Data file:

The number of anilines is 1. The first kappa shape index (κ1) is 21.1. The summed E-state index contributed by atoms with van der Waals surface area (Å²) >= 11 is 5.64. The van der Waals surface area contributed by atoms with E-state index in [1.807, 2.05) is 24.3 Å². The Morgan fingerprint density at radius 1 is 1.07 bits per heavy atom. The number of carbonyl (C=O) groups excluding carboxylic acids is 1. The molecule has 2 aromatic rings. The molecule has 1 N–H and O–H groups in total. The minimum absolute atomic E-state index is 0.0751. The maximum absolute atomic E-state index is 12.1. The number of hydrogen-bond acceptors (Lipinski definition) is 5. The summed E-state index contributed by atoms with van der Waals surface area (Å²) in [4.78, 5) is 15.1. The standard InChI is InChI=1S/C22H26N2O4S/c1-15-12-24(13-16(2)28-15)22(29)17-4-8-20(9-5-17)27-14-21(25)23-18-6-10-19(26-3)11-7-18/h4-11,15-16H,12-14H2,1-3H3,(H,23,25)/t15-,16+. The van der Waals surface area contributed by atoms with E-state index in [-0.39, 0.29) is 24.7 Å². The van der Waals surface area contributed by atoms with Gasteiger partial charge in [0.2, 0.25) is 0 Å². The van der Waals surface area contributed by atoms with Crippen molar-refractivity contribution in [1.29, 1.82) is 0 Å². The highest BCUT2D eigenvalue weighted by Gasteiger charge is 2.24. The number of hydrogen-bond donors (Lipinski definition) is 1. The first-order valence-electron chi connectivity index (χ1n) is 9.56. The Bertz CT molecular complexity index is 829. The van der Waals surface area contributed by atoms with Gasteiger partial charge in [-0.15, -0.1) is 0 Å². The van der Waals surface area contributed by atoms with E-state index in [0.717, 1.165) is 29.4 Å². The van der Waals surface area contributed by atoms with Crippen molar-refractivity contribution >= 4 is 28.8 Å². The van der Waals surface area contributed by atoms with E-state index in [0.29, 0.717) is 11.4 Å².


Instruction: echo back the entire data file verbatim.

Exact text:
The number of anilines is 1. The first kappa shape index (κ1) is 21.1. The summed E-state index contributed by atoms with van der Waals surface area (Å²) >= 11 is 5.64. The van der Waals surface area contributed by atoms with E-state index in [1.807, 2.05) is 24.3 Å². The Morgan fingerprint density at radius 1 is 1.07 bits per heavy atom. The number of carbonyl (C=O) groups excluding carboxylic acids is 1. The molecule has 2 aromatic rings. The molecule has 1 N–H and O–H groups in total. The minimum absolute atomic E-state index is 0.0751. The maximum absolute atomic E-state index is 12.1. The number of hydrogen-bond acceptors (Lipinski definition) is 5. The summed E-state index contributed by atoms with van der Waals surface area (Å²) in [4.78, 5) is 15.1. The standard InChI is InChI=1S/C22H26N2O4S/c1-15-12-24(13-16(2)28-15)22(29)17-4-8-20(9-5-17)27-14-21(25)23-18-6-10-19(26-3)11-7-18/h4-11,15-16H,12-14H2,1-3H3,(H,23,25)/t15-,16+. The van der Waals surface area contributed by atoms with E-state index in [-0.39, 0.29) is 24.7 Å². The van der Waals surface area contributed by atoms with Gasteiger partial charge in [0.2, 0.25) is 0 Å². The van der Waals surface area contributed by atoms with Crippen molar-refractivity contribution in [1.29, 1.82) is 0 Å². The highest BCUT2D eigenvalue weighted by Gasteiger charge is 2.24. The number of hydrogen-bond donors (Lipinski definition) is 1. The first-order valence-electron chi connectivity index (χ1n) is 9.56. The Bertz CT molecular complexity index is 829. The van der Waals surface area contributed by atoms with Gasteiger partial charge in [-0.15, -0.1) is 0 Å². The van der Waals surface area contributed by atoms with E-state index in [0.717, 1.165) is 29.4 Å². The van der Waals surface area contributed by atoms with Crippen molar-refractivity contribution >= 4 is 28.8 Å². The van der Waals surface area contributed by atoms with E-state index in [0.29, 0.717) is 11.4 Å².